Missionary educator, problem-solver
William “Bill” George Kroehler died on Saturday, September 26, 2015 at his home in Claremont. He was 84.
He was born on February 7, 1931 in St. Louis, Missouri to Arthur and Clara Kroehler, the fourth of five children. His siblings included younger sister Ruth, older brother Armin and older sisters Lois and Eleanore, who died when she was eight.
Bill came from a large extended family that included many pastors and missionaries. His father Arthur was a pastor in Belleville, Illinois, a job he followed with posts at churches in Fort Collins, Colorado, Lyman, Nebraska and Hardin, Montana where Bill graduated from high school. He played basketball and football in high school, and continued to do so while attending Rocky Mountain College in Billings, Montana. He met his future wife La Verne at the Billings Montana Church of the Air, where he was part of a quartet for a radio broadcast.
Upon graduating with a degree in English and a minor in philosophy, Mr. Kroehler served for two years in the US Army. After basic training, he was stationed at Fort Hollibird in Baltimore. He married LaVerne during a furlough on April 30, 1954. Mr. Kroehler had a musical family and regularly joined his sisters and brothers in song over the years as his voice evolved from a fine tenor to a rich bass. His marriage was seen as having a practical side, his wife shares, with the family declaring, “Oh, good. We’ve got an alto.” After the Kroehlers’ honeymoon in Colorado, Bill left for Camp Kobe in Japan. His wife joined him seven months later.
After returning to the United States, Mr. Kroehler got his teaching certificate and their daughter Jody was born on October 4, 1955. They lived in Scobey, Montana for two years, where Mr. Kroehler taught English and social studies. He was also the librarian, junior high basketball coach and high school basketball referee. During their time in Scobey, Bill and LaVerne also lent their voices to the choir at the local Methodist church.
In 1957 the couple moved to Nashville, Tennessee where Bill got his master’s degree in foreign missions at Scarritt College for Christian Workers and their son Ty was born. Two years later, the Kroehlers left for Japan where for 42 years they served as missionaries with the United Church of Christ. After two years attending language school, Mr. Kroehler began teaching at the Disciples of Christ-affiliated Seigakuin Boys’ School.
Bill’s brother and sister-in-law, Armin and Evelyn Kroehler, were also missionaries in Japan along with Evelyn’s parents Gilbert and Cornelia Schroer. The three families had summer cabins in northern Japan at the missionary community of Takayama where they vacationed and the cousins Ken, Kaye, Jody, Ty, Iris, Margaret and Christopher were able to be together. Mr. Kroehler spent his time building sand structures, playing chess with Armin and working for the community in various roles
In 1967, he began teaching at Joshi-Seigakuin Junior College, a women’s school located north of Tokyo in Ageo. Two years later, at age 40, Mr. Kroehler became president of the college. Bill always enjoyed a good gadget and with the acquisition of an early Macintosh acquired the nickname “kon kichi,” which means crazy for computers.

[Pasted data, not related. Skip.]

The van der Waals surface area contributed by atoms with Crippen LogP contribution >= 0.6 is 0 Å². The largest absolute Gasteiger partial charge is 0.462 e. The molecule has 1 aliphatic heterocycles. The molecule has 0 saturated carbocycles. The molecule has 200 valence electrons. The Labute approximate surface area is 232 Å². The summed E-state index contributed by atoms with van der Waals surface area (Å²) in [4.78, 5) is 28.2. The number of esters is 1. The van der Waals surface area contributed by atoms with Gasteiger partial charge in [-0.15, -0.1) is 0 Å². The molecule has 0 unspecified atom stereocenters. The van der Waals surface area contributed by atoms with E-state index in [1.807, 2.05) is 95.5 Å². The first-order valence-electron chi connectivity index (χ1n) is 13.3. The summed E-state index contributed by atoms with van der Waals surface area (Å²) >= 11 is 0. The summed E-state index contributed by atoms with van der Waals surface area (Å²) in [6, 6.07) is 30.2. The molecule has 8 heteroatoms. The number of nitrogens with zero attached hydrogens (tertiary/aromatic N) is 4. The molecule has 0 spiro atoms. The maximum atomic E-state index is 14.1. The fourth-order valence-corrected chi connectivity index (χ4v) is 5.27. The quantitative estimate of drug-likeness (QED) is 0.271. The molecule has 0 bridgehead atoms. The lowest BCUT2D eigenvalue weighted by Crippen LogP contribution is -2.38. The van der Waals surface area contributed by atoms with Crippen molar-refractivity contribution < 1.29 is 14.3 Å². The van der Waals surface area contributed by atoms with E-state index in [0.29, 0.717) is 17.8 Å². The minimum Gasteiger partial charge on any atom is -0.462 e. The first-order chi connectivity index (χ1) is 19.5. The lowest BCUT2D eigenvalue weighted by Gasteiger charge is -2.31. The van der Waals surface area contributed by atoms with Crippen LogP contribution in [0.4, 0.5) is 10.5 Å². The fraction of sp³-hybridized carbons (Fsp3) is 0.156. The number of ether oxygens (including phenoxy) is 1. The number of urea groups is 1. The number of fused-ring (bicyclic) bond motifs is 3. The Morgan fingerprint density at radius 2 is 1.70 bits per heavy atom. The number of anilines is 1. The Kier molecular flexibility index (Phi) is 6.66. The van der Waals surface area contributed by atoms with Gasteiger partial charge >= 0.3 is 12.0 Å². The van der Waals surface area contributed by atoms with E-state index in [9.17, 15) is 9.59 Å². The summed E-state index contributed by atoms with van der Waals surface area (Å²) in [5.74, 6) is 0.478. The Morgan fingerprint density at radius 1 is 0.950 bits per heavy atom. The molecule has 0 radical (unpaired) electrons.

After 23 years as president of Joshi-Seigakuin and head of the affiliated kindergarten, he retired from that position and became head of the International Center, working with exchange programs for students going to the United States and other Asian countries as well as Australia and England. Bill was instrumental in establishing Seigakuin International School (SAINTS), a Japanese bilingual school in Atlanta, Georgia. He was also active with the ICYE, International Christian Youth Exchange.
Mr. Kroehler was passionate about physical and mental health, education and working with people. He always saw possibilities for problem-solving for the good of all. At a time when many colleges in Japan were reluctant to admit students with special needs, he accepted them, making changes in campus facilities as they went along, helping them to succeed.
If there was a possibility that he could do a job, Mr. Kroehler accepted the challenge, sometimes to the consternation of his colleagues. He drove the kindergarten bus, pulled weeds and cleaned up. He built toys and furniture for his children, made repairs around the house and washed the dishes. He insisted on people correcting his Japanese, and corrected English manuscripts. He wrote books, and made speeches. He went to concerts, played with children and ran races, always with enthusiasm and grace.
After “retiring” to Pilgrim Place in 2001, Bill continued to work half-time for the next five years as head of the International Center, dividing his time between Japan and the United States. While at Pilgrim Place, he was active as a volunteer at a local elementary school and the Beta Center. He sang with the chorale briefly, walked with the race walkers, joined the “many hands movers” and worked in furniture and haberdashery.
Bill is survived by his wife LaVerne; his daughter and son-in-law, Jody and Clark Magnuson of Mercer Island, Washington; his son and daughter-in-law, Ty and Kyoko Corsten of Fountain Valley; and his siblings, Armin (Evelyn) Kroehler of Honolulu, Hawaii, Lois Kroehler of Silverdale, Washington and Ruth (Dave) Dyck of Lynden, Washington. He also leaves his grandchildren Sky (Miriam), Terra, Ray and Kaili as well as his great-granddaughter Dax Olivia.
A memorial service will be held on Sunday, October 18 at 3:30 p.m. in Pilgrim Place’s Decker Hall. A reception will follow in Napier Center. In lieu of flowers, donations may be made to the Pilgrim Place Memory Care House Fund or the Alzheimer’s Association.